If you looked in my fridge, you’d find, well, probably nothing. I didn’t eat much and it wasn’t because I was afraid I’d get fat, it was because I’d have to prepare it. I didn’t care enough about myself to even heat up cold pizza. There was a Giant Eagle across the street and Little Nippers Pizza up the street. I was fine.
One day, I needed to get some milk for cereal. So I put myself together and walked across the street. While I was waiting in the checkout line, I saw my ex at the next register over. He only lived a few apartment buildings up from me, so it only seemed right that I’d run into him eventually, I just wasn’t really ready for it. But I didn’t have to worry about how I’d feel about talking to him again, because he took one look at me an bolted. When I got outside, I saw him look over his shoulder once and then walked a little faster. What a loser, I thought. But I didn’t think that he was the loser, I thought that I was the loser. Because I was. I had broken up with him over IM and then tried to get him back several months later when he was in another relationship. When he finally caved and tried to work it out with me, I realized it wasn’t in the best interest of either of us and broke his heart all over again.
I didn’t blame him one bit for not wanting to see me or even share the same oxygen as me.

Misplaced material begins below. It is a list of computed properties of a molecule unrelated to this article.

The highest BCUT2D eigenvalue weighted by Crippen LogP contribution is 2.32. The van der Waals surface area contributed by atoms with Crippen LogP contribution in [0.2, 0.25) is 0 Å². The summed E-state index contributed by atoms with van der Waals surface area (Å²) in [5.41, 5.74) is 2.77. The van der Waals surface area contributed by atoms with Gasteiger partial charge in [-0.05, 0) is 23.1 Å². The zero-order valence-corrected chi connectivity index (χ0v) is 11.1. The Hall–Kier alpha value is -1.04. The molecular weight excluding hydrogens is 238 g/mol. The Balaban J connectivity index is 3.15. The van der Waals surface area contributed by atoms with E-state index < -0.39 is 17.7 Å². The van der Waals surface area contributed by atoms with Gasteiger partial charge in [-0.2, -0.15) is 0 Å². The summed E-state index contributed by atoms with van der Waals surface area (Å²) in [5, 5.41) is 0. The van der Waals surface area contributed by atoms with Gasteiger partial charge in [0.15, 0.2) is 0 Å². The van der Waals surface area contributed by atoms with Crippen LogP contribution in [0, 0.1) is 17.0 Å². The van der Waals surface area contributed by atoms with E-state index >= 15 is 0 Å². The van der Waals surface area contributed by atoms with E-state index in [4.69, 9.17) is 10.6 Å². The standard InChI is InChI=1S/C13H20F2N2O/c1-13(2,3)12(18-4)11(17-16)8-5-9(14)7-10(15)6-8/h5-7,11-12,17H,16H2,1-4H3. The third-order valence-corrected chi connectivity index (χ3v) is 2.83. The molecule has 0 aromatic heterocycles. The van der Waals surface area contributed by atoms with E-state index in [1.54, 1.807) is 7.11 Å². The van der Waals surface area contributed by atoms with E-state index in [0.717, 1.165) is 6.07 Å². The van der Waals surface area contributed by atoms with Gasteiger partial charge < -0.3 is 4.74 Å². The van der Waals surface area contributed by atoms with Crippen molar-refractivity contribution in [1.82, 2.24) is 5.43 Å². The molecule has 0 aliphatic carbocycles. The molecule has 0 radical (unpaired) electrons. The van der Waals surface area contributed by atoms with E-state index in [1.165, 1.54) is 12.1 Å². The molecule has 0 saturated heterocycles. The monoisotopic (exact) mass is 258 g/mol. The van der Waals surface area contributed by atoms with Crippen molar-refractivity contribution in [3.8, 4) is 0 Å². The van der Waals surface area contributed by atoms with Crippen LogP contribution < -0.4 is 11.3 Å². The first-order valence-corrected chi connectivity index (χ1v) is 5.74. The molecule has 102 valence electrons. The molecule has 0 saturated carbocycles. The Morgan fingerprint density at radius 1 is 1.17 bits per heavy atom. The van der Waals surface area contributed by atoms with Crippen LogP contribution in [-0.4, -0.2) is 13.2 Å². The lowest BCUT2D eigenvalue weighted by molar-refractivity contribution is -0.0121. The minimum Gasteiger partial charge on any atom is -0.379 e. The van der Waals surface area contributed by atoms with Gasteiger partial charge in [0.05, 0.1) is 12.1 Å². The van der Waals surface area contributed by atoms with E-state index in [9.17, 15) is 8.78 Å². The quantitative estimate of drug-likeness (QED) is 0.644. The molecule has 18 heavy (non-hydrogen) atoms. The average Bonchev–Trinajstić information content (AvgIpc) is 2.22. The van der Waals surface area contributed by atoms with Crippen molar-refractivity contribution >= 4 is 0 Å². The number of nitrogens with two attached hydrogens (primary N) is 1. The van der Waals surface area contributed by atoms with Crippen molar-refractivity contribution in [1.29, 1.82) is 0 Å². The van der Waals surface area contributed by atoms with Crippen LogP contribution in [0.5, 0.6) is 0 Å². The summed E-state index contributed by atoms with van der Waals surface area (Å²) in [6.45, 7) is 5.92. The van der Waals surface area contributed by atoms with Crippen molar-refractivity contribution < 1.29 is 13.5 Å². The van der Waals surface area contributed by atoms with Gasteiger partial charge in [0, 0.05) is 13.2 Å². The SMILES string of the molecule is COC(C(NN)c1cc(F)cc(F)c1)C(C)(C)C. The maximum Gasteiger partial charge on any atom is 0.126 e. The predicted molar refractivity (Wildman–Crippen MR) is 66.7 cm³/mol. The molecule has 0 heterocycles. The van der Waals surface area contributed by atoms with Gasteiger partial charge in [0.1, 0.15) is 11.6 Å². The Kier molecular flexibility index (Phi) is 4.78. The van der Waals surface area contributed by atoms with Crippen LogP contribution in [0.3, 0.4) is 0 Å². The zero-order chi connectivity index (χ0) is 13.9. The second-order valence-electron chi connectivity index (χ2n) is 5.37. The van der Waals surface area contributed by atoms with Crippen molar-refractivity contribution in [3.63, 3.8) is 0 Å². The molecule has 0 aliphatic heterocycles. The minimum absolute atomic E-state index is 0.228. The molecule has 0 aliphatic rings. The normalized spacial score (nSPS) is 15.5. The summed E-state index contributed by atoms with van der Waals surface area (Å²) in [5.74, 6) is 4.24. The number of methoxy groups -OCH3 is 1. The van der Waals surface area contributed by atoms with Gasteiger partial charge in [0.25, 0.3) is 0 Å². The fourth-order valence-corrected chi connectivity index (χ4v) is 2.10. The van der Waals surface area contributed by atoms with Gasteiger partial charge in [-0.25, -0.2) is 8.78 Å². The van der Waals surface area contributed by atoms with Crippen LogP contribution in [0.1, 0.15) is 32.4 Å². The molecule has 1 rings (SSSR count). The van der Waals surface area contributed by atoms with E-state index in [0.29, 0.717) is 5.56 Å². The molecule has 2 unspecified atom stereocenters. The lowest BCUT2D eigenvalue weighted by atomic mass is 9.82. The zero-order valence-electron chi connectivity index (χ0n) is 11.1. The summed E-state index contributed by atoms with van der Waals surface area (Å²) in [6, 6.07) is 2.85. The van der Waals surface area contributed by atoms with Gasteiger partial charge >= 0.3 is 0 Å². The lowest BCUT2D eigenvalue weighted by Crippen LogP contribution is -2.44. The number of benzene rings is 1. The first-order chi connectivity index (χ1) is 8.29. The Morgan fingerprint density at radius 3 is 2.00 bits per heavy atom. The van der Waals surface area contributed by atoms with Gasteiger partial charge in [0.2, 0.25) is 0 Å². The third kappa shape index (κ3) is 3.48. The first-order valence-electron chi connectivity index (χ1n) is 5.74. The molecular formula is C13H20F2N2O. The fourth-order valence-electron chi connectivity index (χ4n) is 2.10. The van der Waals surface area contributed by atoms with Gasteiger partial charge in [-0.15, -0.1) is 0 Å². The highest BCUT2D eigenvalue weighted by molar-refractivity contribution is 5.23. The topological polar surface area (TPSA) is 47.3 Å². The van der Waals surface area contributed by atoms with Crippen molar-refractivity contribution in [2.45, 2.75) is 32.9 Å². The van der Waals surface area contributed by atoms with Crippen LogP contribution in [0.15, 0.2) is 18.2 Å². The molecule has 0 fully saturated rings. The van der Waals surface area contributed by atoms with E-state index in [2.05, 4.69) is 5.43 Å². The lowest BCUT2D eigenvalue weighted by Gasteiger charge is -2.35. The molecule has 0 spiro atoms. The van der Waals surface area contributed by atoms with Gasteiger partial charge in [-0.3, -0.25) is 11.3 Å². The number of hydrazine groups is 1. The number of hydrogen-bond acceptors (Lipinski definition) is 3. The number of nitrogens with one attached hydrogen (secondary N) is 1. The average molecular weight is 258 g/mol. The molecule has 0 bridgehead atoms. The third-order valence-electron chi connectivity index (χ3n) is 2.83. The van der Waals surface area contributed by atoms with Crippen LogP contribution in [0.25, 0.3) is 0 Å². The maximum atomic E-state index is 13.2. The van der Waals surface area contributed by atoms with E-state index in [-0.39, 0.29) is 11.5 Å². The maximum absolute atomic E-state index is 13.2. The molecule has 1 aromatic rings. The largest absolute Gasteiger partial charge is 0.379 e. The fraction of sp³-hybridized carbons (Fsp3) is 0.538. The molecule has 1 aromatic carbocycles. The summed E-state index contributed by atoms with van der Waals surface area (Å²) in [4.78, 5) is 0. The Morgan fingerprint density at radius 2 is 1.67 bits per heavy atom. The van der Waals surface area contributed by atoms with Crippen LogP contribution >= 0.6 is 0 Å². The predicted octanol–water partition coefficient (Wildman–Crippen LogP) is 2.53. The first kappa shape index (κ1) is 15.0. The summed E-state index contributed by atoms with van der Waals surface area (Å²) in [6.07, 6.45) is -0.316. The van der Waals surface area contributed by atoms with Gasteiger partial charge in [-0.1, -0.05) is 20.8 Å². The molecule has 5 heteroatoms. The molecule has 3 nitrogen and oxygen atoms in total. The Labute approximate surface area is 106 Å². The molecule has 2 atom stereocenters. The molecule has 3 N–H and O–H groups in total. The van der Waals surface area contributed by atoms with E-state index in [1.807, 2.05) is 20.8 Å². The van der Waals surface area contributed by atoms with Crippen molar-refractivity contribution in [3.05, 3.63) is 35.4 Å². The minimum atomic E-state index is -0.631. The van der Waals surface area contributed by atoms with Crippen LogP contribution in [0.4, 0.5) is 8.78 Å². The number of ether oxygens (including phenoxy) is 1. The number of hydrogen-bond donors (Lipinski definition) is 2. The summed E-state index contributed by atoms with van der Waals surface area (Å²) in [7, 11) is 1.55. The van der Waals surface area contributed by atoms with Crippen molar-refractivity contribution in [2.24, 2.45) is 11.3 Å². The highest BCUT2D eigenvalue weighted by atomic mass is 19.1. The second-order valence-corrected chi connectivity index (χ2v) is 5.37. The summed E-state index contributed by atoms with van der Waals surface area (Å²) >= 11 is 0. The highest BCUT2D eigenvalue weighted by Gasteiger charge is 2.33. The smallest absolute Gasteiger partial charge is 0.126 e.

That night, I realized I was really all alone. I lived alone. I shopped alone. I watched CSI alone. I needed to do something about it. For real this time. As much as I loved CSI, I needed to love myself more. Or at least feel. Feel something. One thing I was good at was compassion. I figured I might as well work on that again. I then took it upon myself to take care of the homeless guy in the stairwell. During the day he’d go out and about and his blanket and few belongings would sit in the stairwell awaiting his return. When he was gone, I’d leave him food, shaving products, warm clothes, deodorant … whatever I thought would make me feel more human.
Doing that started something in me. I finally started feeling some self worth. I went and got my hair cut and bought new make up and made an effort. A real effort. It was October, two months before my 20th birthday. I wanted to end my teenage years on a high note. My Mom had mentioned months prior that she thought I’d make a good nurse, so I registered for LPN school. (FYI, that’s why I’m a nurse. Because my Mom said I should. Now, I’m a nurse because I’m good at it, but in the beginning, it was just because someone believed in me.)
A few weeks after my turn around, a coworker noticed. I had told him since the first day that I had met him, if he quit smoking, I’d date him. I didn’t think he liked me in return, but it was my way of flirting. Plus, I really liked him. A lot.
Apparently something about my new demeanor, while not perfect or even close to being normal, made him think I was worth it.
Because he quit smoking.